Here's what happens:
- If you're a full-time writer with no other income sources: You won't owe taxes that year
- If you're a writer with a day job: You can use your business loss to offset your W-2 income. So have a $45,000-a-year office job and lose $1,000 publishing a book, you'll only pay taxes on $44,000
Now, say a full-time writer has a business loss of $1,000 and pays no taxes that year. The following January, she gets a publishing job with a $30,000 salary. She can actually carry her unused loss of $1,000 forward, subtracting it from her publishing salary. So she'll only pay taxes on $29,000 her first year on the job.
You can learn more in our article on business losses.
Save money on taxes… and for retirement!
Businesses often put some of your wages aside for retirement plans. Guess what? As a small business owner, you can, too!
These contributions will be tax-free until you pay out. While they can’t lower your self-employment tax bill, retirement contributions are a great way to reduce your income taxes!
Self-employed writers have a few plans we can use to save for the future.
Contribution limit: Up to $6,000 in a year, or $7,000 if you’re over 50
This reduces your personal federal and state income taxes, since you’re acting as an employee of your own business.
Lee notes that you can make pre-tax contributions to a traditional IRA account “up to the lesser of your actual earned income or the contribution limits.” However, you can only contribute each year “until the date [tax] returns are due” — no exceptions.
Contribution limit: 25% of your compensation, up to $57,000
According to Lee, the key benefit of SEP IRAs is that you contribute “from your business, so this can reduce your business income and potentially your self-employment tax as well.”
Another bonus? You can keep making contributions “up to date you file your return, including extensions.” That means potentially getting to contribute till October, when taxes are due for people you filed extensions.
Contribution limit: $19,500, or $26,000 if you’re over 50 (including if you 50 at some point during the year)
This is basically the same as a company-provided 401(K), except it only applies to you (and, potentially, your spouse). “If you have other employees,” Lee notes, “this is not the account for you.” But since most writers don’t, there’s no reason not to take advantage!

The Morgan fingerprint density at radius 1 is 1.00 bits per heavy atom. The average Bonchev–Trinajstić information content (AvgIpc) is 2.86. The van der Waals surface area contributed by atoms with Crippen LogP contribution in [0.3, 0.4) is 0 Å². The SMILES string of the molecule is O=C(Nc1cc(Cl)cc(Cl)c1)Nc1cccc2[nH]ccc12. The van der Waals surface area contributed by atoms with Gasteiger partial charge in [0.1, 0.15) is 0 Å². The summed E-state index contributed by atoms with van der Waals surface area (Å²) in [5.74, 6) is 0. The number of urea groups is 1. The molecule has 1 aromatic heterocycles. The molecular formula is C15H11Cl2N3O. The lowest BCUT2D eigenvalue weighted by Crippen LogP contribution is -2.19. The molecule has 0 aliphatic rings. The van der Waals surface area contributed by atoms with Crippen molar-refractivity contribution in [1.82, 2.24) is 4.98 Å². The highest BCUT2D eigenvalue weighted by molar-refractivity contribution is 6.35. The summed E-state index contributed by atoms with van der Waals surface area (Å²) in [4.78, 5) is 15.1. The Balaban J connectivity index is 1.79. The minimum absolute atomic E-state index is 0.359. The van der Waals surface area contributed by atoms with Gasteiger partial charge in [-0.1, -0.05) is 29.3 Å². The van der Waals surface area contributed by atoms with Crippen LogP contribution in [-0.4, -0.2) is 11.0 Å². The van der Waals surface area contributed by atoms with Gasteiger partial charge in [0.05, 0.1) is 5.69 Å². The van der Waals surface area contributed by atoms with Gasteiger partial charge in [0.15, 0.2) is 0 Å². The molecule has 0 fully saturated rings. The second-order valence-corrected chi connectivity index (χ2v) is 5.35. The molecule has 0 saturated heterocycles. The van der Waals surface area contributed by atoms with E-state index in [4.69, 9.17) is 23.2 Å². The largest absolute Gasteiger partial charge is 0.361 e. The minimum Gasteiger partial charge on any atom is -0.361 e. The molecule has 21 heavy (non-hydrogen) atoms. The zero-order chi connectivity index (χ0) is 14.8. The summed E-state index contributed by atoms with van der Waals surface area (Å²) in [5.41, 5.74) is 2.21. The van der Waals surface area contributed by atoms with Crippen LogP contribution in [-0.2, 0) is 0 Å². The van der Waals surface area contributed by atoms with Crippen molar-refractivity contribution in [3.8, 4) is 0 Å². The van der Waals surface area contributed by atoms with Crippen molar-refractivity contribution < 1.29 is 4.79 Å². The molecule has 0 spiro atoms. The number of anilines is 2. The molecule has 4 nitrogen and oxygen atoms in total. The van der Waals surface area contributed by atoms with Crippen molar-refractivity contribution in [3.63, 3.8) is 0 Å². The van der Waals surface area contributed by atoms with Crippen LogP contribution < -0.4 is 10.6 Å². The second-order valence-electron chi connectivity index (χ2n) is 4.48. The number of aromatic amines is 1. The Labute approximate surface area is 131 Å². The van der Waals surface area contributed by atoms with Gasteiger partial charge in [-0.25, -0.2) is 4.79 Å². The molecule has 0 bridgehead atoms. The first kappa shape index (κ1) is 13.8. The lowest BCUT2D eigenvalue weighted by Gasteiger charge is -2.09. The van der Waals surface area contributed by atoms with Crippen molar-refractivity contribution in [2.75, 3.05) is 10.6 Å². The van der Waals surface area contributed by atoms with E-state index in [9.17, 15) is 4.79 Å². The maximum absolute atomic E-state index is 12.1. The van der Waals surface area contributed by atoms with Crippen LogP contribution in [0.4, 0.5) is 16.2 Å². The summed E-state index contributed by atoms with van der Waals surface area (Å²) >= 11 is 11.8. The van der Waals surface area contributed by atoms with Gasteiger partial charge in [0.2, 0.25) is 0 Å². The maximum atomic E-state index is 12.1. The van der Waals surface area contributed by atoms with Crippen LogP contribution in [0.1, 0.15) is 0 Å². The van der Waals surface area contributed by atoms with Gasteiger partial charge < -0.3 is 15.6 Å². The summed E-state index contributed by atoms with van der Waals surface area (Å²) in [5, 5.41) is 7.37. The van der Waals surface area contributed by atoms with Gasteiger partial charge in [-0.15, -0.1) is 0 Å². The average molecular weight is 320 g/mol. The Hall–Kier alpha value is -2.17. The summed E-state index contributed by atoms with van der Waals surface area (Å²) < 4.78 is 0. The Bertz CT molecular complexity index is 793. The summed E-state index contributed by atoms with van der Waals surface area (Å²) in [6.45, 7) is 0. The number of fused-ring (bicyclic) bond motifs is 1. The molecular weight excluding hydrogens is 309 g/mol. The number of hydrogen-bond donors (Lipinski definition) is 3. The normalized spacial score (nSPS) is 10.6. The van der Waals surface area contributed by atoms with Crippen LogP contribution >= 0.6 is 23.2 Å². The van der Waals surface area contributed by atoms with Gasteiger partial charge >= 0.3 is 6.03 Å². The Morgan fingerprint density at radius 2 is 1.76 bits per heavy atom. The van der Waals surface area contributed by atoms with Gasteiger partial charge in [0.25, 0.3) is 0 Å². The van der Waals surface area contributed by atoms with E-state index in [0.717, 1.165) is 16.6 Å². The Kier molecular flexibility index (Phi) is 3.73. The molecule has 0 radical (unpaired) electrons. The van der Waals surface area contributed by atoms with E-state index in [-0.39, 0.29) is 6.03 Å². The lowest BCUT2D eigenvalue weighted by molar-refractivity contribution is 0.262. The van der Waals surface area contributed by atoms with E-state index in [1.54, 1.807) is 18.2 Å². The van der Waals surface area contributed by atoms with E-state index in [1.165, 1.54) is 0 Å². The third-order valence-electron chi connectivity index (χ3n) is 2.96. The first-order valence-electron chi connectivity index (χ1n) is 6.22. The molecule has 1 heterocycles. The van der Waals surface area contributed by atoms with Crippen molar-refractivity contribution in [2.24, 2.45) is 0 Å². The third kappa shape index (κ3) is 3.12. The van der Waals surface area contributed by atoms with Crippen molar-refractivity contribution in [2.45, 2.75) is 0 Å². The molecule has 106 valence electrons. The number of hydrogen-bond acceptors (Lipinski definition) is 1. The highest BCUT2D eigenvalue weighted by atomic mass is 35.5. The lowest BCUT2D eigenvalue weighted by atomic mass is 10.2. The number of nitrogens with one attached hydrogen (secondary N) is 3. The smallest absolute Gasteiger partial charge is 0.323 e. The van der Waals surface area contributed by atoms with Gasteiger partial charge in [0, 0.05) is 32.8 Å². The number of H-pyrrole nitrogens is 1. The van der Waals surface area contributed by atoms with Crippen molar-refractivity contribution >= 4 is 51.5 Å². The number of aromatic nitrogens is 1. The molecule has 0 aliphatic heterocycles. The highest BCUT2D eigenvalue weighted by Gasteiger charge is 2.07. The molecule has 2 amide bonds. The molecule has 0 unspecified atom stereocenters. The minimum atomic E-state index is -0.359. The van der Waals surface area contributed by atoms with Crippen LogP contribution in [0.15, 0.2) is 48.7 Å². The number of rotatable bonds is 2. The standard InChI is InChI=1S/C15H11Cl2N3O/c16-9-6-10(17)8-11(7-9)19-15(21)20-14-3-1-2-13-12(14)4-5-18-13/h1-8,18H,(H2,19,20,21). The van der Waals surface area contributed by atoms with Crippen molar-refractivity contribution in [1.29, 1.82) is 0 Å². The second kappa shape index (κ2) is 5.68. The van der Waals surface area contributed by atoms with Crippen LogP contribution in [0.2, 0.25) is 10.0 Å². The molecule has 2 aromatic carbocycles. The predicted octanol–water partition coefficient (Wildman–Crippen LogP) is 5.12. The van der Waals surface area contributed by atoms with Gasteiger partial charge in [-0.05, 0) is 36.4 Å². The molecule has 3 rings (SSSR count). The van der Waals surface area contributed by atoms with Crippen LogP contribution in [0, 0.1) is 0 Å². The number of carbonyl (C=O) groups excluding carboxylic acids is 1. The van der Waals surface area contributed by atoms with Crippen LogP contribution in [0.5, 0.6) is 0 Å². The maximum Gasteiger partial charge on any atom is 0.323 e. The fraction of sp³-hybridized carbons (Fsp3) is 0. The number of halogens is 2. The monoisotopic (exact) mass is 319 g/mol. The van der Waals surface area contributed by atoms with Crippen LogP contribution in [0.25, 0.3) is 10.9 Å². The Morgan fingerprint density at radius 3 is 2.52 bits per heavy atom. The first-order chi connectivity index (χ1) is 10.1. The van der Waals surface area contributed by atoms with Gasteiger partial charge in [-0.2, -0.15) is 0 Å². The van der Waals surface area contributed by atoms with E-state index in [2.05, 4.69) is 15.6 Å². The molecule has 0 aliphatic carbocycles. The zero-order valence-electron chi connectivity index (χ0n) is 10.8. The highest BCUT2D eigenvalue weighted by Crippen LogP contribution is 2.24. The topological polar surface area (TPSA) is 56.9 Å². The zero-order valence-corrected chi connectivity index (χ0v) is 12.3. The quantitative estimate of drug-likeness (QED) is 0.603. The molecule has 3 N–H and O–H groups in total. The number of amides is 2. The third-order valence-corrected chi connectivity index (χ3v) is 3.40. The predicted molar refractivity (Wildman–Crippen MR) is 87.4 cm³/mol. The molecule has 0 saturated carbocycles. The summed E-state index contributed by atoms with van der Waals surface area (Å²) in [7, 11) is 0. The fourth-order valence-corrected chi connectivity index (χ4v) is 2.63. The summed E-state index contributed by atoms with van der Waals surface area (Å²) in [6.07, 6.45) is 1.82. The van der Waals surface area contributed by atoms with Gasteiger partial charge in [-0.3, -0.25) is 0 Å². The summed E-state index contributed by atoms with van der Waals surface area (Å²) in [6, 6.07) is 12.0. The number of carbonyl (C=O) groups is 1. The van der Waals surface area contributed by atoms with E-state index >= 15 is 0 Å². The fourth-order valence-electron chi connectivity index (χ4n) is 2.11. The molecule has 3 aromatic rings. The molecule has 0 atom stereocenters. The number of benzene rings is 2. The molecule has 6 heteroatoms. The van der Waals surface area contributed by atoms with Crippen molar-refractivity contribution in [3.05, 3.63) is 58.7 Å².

Deduct your Qualified Business Income
The QBI deduction allows sole proprietors to take off up to 20% of their business income up to certain income limits.
“As a freelance writer,” Lee notes, “all or most of your income should be considered viable under this deduction.” Cha-ching!
Use your self-employment taxes to lower your income taxes
As writers, we’re on the hook for both these types of taxes. Luckily, we get to deduct half of the amount we pay in self-employment tax on our income taxes.
“This doesn’t reduce the overall amount of your self-employment tax,” Lee says. “But it can be a helpful deduction for your income tax purposes.”
Should you create a separate company for your writing for tax purposes?
For a lot of writers, the answer is “no.” Contrary to a common misconception, you don’t need an LLC to claim write-offs (or any other business entity, either). With that being the case, a business name — whether for your freelance writing, or to create a publishing imprint — is often more headache than it’s worth.
However, if you become really successful, it might be something to consider. When your business income gets high enough, Lee recommends considering a switch to S corporation taxation, because “you may be able to save a portion of your self-employment taxes.”
Freelance writers who take on copywriting work or contribute to high-paying outlets are a lot more likely to reach this milestone than authors who rely on book sales. But at least it gives us all something to strive for!
How do freelance writers pay taxes?
By “freelance writers,” I mean anyone who earns income by taking on clients, contributing to print or digital publications, or both. This is broad category, and it might include:
- Content writers
- Curriculum writers
- Technical writers
- Grant writers
- Social media managers
- Short story writers
The work these writers do might look different, but when it comes to taxes, all of them have one thing in common: having to deal with 1099 forms from multiple clients and payment processors.
Understanding 1099 forms
It used to be that freelance writers collected piles of 1099-NEC forms — one from every client who paid them over $600 in a year.
While some freelance writers will still deal with this, more and more are getting paid electronically. That’s changed the form some writers can expect at tax time.
Getting 1099-Ks for freelance assignments
As Lee explains, “If you were paid using electronic payment systems, such as PayPal, those who hired you do not need to submit 1099 to you or the government.”
Instead, the company handling your payment — whether it’s PayPal, Venmo, or a credit card like Visa — will issue a form 1099-K as long as you received at least $600 through them. (Before 2022, the threshold for getting a 1099-K was $20,000.)
What to do if you don’t get a 1099 form
Sometimes, you might not get a 1099 — for example, if you wrote an article for a publication that pays less than $600 per piece. In that case, you’ll want to keep careful track of all your payments and report them yourself.
Lee recommends compiling “every single 1099” you do receive, so you can “report them on your tax return in the following year.” She warns that “underreported income will cause a serious problem with the IRS, whether intentional or not.”
We’ll cover exactly how to deal with all those collected forms in a moment. For now, let’s see how authors — whose earnings come from book sales — report their income.
How do authors pay taxes?
Unlike freelance writers, authors don’t get paid a set amount for turning in a project. Instead, they collect royalties, or a percentage of the price from each book they sell.
If you make a living from writing books, your tax situation will depend on how those books get published: by a mainstream publisher, or by yourself.
On traditionally published books
This applies when you’ve signed a contract with a publisher. They’ll design and distribute your book in exchange for a percentage of royalties.